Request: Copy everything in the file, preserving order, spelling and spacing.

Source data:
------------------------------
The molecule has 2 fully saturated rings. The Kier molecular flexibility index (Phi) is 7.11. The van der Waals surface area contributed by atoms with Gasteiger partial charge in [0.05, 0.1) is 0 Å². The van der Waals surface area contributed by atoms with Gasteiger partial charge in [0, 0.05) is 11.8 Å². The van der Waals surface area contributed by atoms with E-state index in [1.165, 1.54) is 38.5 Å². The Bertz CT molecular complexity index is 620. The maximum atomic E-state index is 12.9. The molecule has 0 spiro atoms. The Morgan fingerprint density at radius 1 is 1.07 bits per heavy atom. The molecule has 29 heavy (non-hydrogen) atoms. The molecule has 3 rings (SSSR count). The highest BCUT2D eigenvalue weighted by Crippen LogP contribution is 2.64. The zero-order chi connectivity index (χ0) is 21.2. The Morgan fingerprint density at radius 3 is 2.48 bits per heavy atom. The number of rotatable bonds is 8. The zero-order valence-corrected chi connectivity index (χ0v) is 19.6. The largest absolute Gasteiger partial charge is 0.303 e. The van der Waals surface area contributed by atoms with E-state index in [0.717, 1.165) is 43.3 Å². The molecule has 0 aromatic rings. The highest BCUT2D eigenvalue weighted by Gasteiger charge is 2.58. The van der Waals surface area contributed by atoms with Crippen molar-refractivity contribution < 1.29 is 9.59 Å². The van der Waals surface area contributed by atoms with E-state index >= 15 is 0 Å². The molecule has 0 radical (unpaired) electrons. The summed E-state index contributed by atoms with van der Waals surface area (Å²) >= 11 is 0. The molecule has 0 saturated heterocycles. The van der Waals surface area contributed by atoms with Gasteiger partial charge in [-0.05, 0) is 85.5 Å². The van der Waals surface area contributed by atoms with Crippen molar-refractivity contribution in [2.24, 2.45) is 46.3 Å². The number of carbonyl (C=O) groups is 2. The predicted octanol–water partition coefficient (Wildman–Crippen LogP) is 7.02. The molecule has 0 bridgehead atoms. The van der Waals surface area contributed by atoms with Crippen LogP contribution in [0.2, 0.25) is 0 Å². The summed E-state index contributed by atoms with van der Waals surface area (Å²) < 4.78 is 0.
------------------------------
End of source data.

The molecule has 2 fully saturated rings. The Kier molecular flexibility index (Phi) is 7.11. The van der Waals surface area contributed by atoms with Gasteiger partial charge in [0.05, 0.1) is 0 Å². The van der Waals surface area contributed by atoms with Gasteiger partial charge in [0, 0.05) is 11.8 Å². The van der Waals surface area contributed by atoms with E-state index in [1.165, 1.54) is 38.5 Å². The Bertz CT molecular complexity index is 620. The maximum atomic E-state index is 12.9. The molecule has 0 spiro atoms. The Morgan fingerprint density at radius 1 is 1.07 bits per heavy atom. The molecule has 29 heavy (non-hydrogen) atoms. The molecule has 3 rings (SSSR count). The highest BCUT2D eigenvalue weighted by Crippen LogP contribution is 2.64. The zero-order chi connectivity index (χ0) is 21.2. The Morgan fingerprint density at radius 3 is 2.48 bits per heavy atom. The number of rotatable bonds is 8. The zero-order valence-corrected chi connectivity index (χ0v) is 19.6. The largest absolute Gasteiger partial charge is 0.303 e. The van der Waals surface area contributed by atoms with E-state index in [0.717, 1.165) is 43.3 Å². The molecule has 0 aromatic rings. The highest BCUT2D eigenvalue weighted by Gasteiger charge is 2.58. The van der Waals surface area contributed by atoms with Crippen molar-refractivity contribution < 1.29 is 9.59 Å². The van der Waals surface area contributed by atoms with E-state index >= 15 is 0 Å². The molecule has 0 radical (unpaired) electrons. The summed E-state index contributed by atoms with van der Waals surface area (Å²) >= 11 is 0. The molecule has 0 saturated heterocycles. The van der Waals surface area contributed by atoms with Gasteiger partial charge in [-0.05, 0) is 85.5 Å². The van der Waals surface area contributed by atoms with Crippen molar-refractivity contribution in [2.24, 2.45) is 46.3 Å². The number of carbonyl (C=O) groups is 2. The predicted octanol–water partition coefficient (Wildman–Crippen LogP) is 7.02. The molecule has 0 bridgehead atoms. The van der Waals surface area contributed by atoms with Crippen LogP contribution in [0.2, 0.25) is 0 Å². The summed E-state index contributed by atoms with van der Waals surface area (Å²) < 4.78 is 0.